Spokes are so often forgotten and over looked, yet there are so many of them that there is a good chance one or two are beginning to work loose and could cause a problem.

To illustrate how important it is to check your spokes for tightness, pretty much every professional mechanic that deals with spoked wheels will check every single spoke every time the motorcycle comes in for an inspection or checkup.

But you can’t just go wrenching on your spokes willy-nilly or the wheel will come out of true. To make sure you tighten the right amount we suggest using a spoke torque wrench set at about 48 inch-pounds (5.42 Nm).

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Steering Geometry of your Motorcycle


When discussing steering geometry people often only think in terms of rake and trail, but these are related by other parameters as well. Specifically, tire rolling radius and the offset of the wheel axle from the steering axis. Wheelbase should also be regarded as part of the equation, too.

Tire radius and trail are the two most important factors which affect how we perceive the steering feel. Trail is determined by the rake, offset and tire size.

I am often asked if there are optimum values for these parameters. The short answer is no; values have varied over time and each type of motorcycle. Sports and racing motorcycles need quick steering bordering on instability, touring motorcycles are concerned with stability.

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Does your Motorcycle Handle like a Shopping Trolley?


Let’s look at the science behind getting the it right. Of all motorcycle engineering’s dark arts, chassis tuning is the most transformational, the most useful, and the least understood. Power, they say, is nothing without control. Control is only gained when a motorcycle’s tires are firmly in contact with the ground, And the components that maintain this critical union of rubber and road are what’s known as a suspension system.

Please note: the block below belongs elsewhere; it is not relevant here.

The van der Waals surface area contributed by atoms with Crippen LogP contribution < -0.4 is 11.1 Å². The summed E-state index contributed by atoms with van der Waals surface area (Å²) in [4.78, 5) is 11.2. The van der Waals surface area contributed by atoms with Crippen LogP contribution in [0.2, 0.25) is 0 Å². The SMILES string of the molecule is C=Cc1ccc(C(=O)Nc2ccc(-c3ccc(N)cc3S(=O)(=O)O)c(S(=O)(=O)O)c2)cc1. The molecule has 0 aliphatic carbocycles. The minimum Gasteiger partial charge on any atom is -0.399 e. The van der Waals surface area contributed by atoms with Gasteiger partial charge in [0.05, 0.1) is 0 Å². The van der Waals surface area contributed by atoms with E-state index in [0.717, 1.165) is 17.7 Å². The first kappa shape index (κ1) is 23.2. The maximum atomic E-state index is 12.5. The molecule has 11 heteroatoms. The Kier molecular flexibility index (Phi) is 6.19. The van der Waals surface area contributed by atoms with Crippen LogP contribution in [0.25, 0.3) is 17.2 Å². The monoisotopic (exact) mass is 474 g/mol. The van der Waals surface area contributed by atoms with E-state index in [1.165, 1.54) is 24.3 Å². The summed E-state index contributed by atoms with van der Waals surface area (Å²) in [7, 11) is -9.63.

Now, although this will instantly conjure mental images of a fork, shock, swingarm and the related springs and things that let them compress and extend in a controlled manner, they’re not the only parts that affect bump absorption and road-holding.

The motorcycle in its entirely is a suspension system constantly yielding to impacts and rider inputs through flex in the frame- tires, wheels, triple-clamps and even the engine. The suspension components are just the last line of defense in the battle for wheel control and chassis stability and are, generally, the only element of ‘give’, which can be adjusted for resistance and rate of movement.

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Painting Plastic Use the Right Primer


Repairing the damaged plastics of a motorcycle is one thing; painting them to a satisfactory level is an altogether different matter. Unless you have the facilities to properly spray it’s arguably a job that is best left to the professionals.

However, should you wish to take the plunge and have a go there are almost limitless tutorials online that will take you through preparations, operating conditions, paint types and numerous other key areas. One thing to be aware of with plastics is getting the right primer; without this vital first step, paint is unlikely to adhere to the plastic properly.

The hardest plastic to cut in terms of paint adherences is anything regarded as a polyolefin. If the panels you’re working on look and feel like a washing up bowl then they’re almost certainly polyolefin in nature. Polyethylene (PE) and polypropylene (PP) are the most common and are typically found on step-through leg shields and mudguards.

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Motorcycle Plastic and Bodywork Repairs


A damaged panel can cost a fortune to replace. Therefore we decided to tell how to repair plastic panels as good as new with just a few tools and cable ties.

Small scrape, an embarrassing drop or an errant boot can all damage your motorcycle’s paintwork. Motorcycles can be much trickier than cars to repair – they have a variety of different materials, have intricate curves, often use transfers over paint, and even the paint codes to get the right color match can be tricky to find sometimes. And if your motorcycle is an older model, replacement parts can be elusive.

After checking a replacement part isn’t an economical solution, your next choice is to repair the damage. It’s easier than it sounds – so let’s have a look at how you can repair plastic for as little money as possible using heat, filler, cable ties and a little help from some friendly professionals.

Assess the Damage and Sort your workspace. Our panel had taken the brunt of an impact around the clutch area, with scrapes through the paint to the plastic, and two holes. We built a makeshift bench to hold the panel, with packing foam to prevent scratches. This gives us a nice height to work from.